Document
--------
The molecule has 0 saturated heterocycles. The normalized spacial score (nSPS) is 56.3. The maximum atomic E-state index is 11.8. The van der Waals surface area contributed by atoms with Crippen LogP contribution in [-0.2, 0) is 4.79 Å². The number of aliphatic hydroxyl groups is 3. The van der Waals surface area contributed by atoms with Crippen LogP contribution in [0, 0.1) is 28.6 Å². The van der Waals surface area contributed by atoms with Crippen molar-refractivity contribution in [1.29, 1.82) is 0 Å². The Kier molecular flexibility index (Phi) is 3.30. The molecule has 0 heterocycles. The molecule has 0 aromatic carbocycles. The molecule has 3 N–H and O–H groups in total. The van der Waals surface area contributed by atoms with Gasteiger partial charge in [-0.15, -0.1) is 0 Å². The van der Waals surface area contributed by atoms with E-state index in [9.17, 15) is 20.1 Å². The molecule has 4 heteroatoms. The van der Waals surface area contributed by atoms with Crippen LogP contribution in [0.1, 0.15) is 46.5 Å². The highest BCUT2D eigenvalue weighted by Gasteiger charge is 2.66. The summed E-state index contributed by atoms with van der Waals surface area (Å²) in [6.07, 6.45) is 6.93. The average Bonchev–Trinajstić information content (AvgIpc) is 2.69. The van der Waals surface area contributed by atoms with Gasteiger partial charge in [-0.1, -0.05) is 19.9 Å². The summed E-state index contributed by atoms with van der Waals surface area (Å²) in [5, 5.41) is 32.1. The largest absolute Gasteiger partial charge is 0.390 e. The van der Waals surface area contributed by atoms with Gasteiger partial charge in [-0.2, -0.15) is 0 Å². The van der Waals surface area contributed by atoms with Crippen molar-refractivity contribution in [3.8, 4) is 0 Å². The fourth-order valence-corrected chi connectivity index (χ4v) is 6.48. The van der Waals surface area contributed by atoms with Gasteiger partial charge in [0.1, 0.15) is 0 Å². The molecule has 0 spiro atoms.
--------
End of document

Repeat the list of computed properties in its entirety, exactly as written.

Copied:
The molecule has 0 saturated heterocycles. The normalized spacial score (nSPS) is 56.3. The maximum atomic E-state index is 11.8. The van der Waals surface area contributed by atoms with Crippen LogP contribution in [-0.2, 0) is 4.79 Å². The number of aliphatic hydroxyl groups is 3. The van der Waals surface area contributed by atoms with Crippen LogP contribution in [0, 0.1) is 28.6 Å². The van der Waals surface area contributed by atoms with Crippen molar-refractivity contribution in [1.29, 1.82) is 0 Å². The Kier molecular flexibility index (Phi) is 3.30. The molecule has 0 heterocycles. The molecule has 0 aromatic carbocycles. The molecule has 3 N–H and O–H groups in total. The van der Waals surface area contributed by atoms with Gasteiger partial charge in [-0.15, -0.1) is 0 Å². The van der Waals surface area contributed by atoms with E-state index in [9.17, 15) is 20.1 Å². The molecule has 4 heteroatoms. The van der Waals surface area contributed by atoms with Crippen LogP contribution in [0.1, 0.15) is 46.5 Å². The highest BCUT2D eigenvalue weighted by Gasteiger charge is 2.66. The summed E-state index contributed by atoms with van der Waals surface area (Å²) in [6.07, 6.45) is 6.93. The average Bonchev–Trinajstić information content (AvgIpc) is 2.69. The van der Waals surface area contributed by atoms with Gasteiger partial charge in [-0.1, -0.05) is 19.9 Å². The summed E-state index contributed by atoms with van der Waals surface area (Å²) in [5, 5.41) is 32.1. The largest absolute Gasteiger partial charge is 0.390 e. The van der Waals surface area contributed by atoms with Gasteiger partial charge in [-0.2, -0.15) is 0 Å². The van der Waals surface area contributed by atoms with Crippen molar-refractivity contribution in [3.8, 4) is 0 Å². The fourth-order valence-corrected chi connectivity index (χ4v) is 6.48. The van der Waals surface area contributed by atoms with Gasteiger partial charge in [0.1, 0.15) is 0 Å². The molecule has 0 spiro atoms.